Gerard de Villefort, the Deputy Procureur du Roi (the King’s Deputy Prosecutor) of Marseille, France in Alexandre Dumas's historical adventure novel The Count of Monte Cristo, fails to intercede on behalf of the recently arrested nineteen-year-old sailor Edmond Dantès in order to protect himself, his reputation, his position, and his political aspirations.
Dantès was arrested for espionage, for carrying a letter from Napoleon Bonaparte, exiled on the island of Elba, to Bonapartists in Paris who sought to overthrow King Louis XVIII and return Bonaparte to power. At first, Villefort believed Dantès's story that he had no idea what was in the letter and that he was simply fulfilling the dying wish of Captain Leclere, who died aboard the ship Pharaon on which Dantès was serving as captain’s mate.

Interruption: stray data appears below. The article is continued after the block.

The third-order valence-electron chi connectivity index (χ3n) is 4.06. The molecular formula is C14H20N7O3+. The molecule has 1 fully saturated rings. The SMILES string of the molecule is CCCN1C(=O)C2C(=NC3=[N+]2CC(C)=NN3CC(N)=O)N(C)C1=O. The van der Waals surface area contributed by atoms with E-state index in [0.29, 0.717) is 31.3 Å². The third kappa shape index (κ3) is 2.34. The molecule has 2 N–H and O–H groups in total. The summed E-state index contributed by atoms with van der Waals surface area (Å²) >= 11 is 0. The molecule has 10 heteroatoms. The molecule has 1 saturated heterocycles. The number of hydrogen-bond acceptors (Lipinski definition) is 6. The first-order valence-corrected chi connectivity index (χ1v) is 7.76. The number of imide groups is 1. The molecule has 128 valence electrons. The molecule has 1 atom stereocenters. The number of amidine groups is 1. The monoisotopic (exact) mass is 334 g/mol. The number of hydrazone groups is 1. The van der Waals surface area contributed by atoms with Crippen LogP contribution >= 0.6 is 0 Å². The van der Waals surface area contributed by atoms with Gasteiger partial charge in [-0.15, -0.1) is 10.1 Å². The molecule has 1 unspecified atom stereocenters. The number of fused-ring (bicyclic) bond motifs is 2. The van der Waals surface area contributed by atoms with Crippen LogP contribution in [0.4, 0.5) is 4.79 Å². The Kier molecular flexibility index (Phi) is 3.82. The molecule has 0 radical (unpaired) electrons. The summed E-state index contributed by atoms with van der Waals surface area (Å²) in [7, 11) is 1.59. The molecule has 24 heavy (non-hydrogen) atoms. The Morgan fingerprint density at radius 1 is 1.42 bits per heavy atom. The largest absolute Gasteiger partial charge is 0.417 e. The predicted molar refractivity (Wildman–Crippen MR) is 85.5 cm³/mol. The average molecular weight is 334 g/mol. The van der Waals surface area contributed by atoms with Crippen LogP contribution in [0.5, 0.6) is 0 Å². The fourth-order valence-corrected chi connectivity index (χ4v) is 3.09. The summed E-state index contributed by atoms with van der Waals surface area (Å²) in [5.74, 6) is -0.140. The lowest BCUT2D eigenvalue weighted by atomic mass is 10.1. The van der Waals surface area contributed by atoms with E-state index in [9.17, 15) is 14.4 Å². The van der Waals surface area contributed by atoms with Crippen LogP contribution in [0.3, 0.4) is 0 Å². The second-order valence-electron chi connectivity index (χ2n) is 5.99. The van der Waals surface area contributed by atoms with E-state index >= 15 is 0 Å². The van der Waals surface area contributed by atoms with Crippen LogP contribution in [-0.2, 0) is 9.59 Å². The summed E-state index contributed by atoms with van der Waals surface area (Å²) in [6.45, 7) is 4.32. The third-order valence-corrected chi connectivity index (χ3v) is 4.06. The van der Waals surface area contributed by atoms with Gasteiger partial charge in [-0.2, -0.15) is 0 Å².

However, when Villefort looked at the letter and saw that it was addressed to a Monsieur Noirtier,
Villefort could not have been more stupefied. He sank into his seat, and hastily turning over the packet, drew forth the fatal letter, at which he glanced with an expression of terror. … After reading the letter, Villefort covered his face with his hands. (Chap. 7, "The Examination")
The letter was addressed to Villefort's father, from whom Villefort was estranged because of their conflicting political philosophies. Villefort explained to Marquise de Saint-Méran earlier in the novel,
For my own part, I have laid aside even the name of my father, and altogether disown his political principles. He was—nay, probably may still be—a Bonapartist, and is called Noirtier; I, on the contrary, am a staunch royalist, and style myself de Villefort. (Chap. 6, "The Deputy Procureur du Roi")
After Villefort ascertained that Dantès was the only person who knew about the letter and to whom it was addressed, Villefort had Dantès sent to the Chateau d'If, a fortress prison on an uninhabited island approximately one mile off the coast of Marseilles, where Villefort expected Dantès to be imprisoned with Villefort’s secret until he died.